October 10, 2019
Humble pie à la mode
Sometimes a good idea comes in a pint of ice cream.
I live near Cincinnati where we put chili on our spaghetti and the hand-churned ice cream from Graeter’s reigns supreme. The regional company releases seasonal flavors and earlier this month began selling Elena’s Blueberry Pie. Except Blueberry only had one “e” on the front of the pint. Copy editors facepalm in unison.
I don’t know how many people reviewed the graphics for the pint container, but I suspect a bunch of people signed off. I can only imagine the stomach-dropping moment when the first person realized the company had printed—and already distributed—several thousand containers with a third-grade spelling error.
But here’s where the story takes an interesting turn. Instead of spending tens of thousands of dollars reprinting and replacing all the containers, the company announced that it would donate that same amount to a cancer research nonprofit The Cure Starts Now.
Often I wish corporations would emulate faith organizations about how to treat others. But here’s a time when we can take cues from a company. Imagine if we approached mistakes (our own and others) with the same humility and grace. Instead of casting blame, we looked for ways to find a positive resolution. Instead of sweeping a problem under the rug or burying our faces in shame, we owned up to the issue and presented a solution.
I’m part of a group called the Episcopal Communicators. These folks work in our churches, dioceses, and organizations, with the goal of sharing the story of our ministry, internally and externally. A lot of times, this is important but not glorious work: Preparing church bulletins and newsletters, updating websites, coordinating events. And the opportunity for error is huge. Next time you’re in church, look through your bulletin and think about how many things your church communicator has to pull together—everything from page numbers for hymns to the current scripture readings to the calendar of events and the announcements that come from all corners. Now add in the speed with which these need to be completed, starting on a Monday or Tuesday and ready for folding and distribution by Thursday or Friday. Frankly, it’s amazing those things aren’t riddled with error.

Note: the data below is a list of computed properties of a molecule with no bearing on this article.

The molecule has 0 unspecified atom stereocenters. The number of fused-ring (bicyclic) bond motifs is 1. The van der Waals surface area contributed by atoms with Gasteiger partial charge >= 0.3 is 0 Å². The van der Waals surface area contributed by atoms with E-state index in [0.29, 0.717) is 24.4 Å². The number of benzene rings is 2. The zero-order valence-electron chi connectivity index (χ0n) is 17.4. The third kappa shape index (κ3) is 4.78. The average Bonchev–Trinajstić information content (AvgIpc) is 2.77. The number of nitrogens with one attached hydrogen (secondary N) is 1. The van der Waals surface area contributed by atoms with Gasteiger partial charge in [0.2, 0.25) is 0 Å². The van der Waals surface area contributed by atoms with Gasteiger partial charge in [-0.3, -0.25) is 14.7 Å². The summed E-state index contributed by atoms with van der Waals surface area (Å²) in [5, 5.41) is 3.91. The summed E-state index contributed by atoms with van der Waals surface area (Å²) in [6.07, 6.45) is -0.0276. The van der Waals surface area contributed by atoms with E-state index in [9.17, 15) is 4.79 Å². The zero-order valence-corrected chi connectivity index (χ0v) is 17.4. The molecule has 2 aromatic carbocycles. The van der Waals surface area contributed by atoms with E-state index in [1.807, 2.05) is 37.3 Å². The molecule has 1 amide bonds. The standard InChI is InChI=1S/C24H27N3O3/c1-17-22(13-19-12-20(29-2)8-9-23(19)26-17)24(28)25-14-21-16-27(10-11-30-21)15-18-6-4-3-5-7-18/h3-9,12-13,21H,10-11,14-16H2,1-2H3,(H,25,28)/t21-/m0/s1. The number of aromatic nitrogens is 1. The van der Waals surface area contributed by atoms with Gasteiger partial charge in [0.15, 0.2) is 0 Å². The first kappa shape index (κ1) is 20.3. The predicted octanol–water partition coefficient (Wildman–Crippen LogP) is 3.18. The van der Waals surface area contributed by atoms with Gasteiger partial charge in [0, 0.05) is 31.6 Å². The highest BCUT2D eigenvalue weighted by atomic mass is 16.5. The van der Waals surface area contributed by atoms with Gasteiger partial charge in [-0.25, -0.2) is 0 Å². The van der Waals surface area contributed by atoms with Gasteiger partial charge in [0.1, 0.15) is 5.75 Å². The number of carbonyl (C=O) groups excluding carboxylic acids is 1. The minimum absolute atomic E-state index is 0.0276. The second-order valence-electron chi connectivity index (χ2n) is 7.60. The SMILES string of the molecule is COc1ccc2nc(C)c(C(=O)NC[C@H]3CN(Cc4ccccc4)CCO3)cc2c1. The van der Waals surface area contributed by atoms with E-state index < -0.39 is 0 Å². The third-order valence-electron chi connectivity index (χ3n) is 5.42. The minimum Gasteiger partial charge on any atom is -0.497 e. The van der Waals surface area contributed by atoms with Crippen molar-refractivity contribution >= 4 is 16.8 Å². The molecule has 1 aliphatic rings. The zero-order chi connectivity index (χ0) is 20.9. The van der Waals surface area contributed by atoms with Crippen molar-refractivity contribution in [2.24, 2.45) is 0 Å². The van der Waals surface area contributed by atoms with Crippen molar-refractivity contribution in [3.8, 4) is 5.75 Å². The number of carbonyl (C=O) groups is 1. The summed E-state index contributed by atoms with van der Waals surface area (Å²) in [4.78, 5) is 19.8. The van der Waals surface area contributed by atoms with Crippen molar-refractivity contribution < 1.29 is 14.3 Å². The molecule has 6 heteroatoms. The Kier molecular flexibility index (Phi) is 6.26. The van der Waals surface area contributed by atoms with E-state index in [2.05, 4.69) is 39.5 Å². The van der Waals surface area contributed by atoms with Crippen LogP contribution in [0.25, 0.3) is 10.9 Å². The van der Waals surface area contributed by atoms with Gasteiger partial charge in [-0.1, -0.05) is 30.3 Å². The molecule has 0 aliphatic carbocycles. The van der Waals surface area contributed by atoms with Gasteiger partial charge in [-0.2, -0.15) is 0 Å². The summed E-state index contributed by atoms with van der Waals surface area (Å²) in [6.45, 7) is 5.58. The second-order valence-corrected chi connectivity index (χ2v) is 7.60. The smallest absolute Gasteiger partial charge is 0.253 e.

But I can’t tell you the number of times I’ve heard from communicators (or experienced myself) sharp criticism for a mistake—sometimes one as simple as a misspelled word. On a recent Facebook post on the Episcopal Communicators page, someone shared how a parishioner would take a pen each week, circle any mistakes, and deliver it with glee the next day.
And our haste to criticize isn’t limited to communicators. How often have we left the worship service, the final words to “Go forth in peace to love and serve the Lord” fresh on our tongues, and while shaking the priest’s hand, complained about an error of some sort?
We are people quick to cast blame and slow to extend grace. To be clear: I’m in that category too. It’s a great lament that I struggle with reveling in the 99 percent of things that go right. Perhaps you do too.
I am sure that the ice cream company conducted an internal investigation to figure out where things went wrong. It’s good and sound business practice to figure what part of their system needed a change so that this mistake wouldn’t happen again. This too is a lesson for us. We should not casually shrug off all errors and go on our merry way. It’s important to look at the system and figure out if something could be changed or fixed to avoid a repeat of the same problem. (Other mistakes will occur, of course. That’s the nature of mistakes).
But this company’s response offered an example of Christian charity—not just through their donation (though that was great) but in the way they modeled humility without shame. Yes, they said. We made a mistake. No, it’s not the end of the world. And we’ve come up with a way to make lemonade out of lemons, or in this case, delicious ice cream out of blueberries, with a dollop of generosity.
I don’t know about you, but I could use a couple of scoops of that.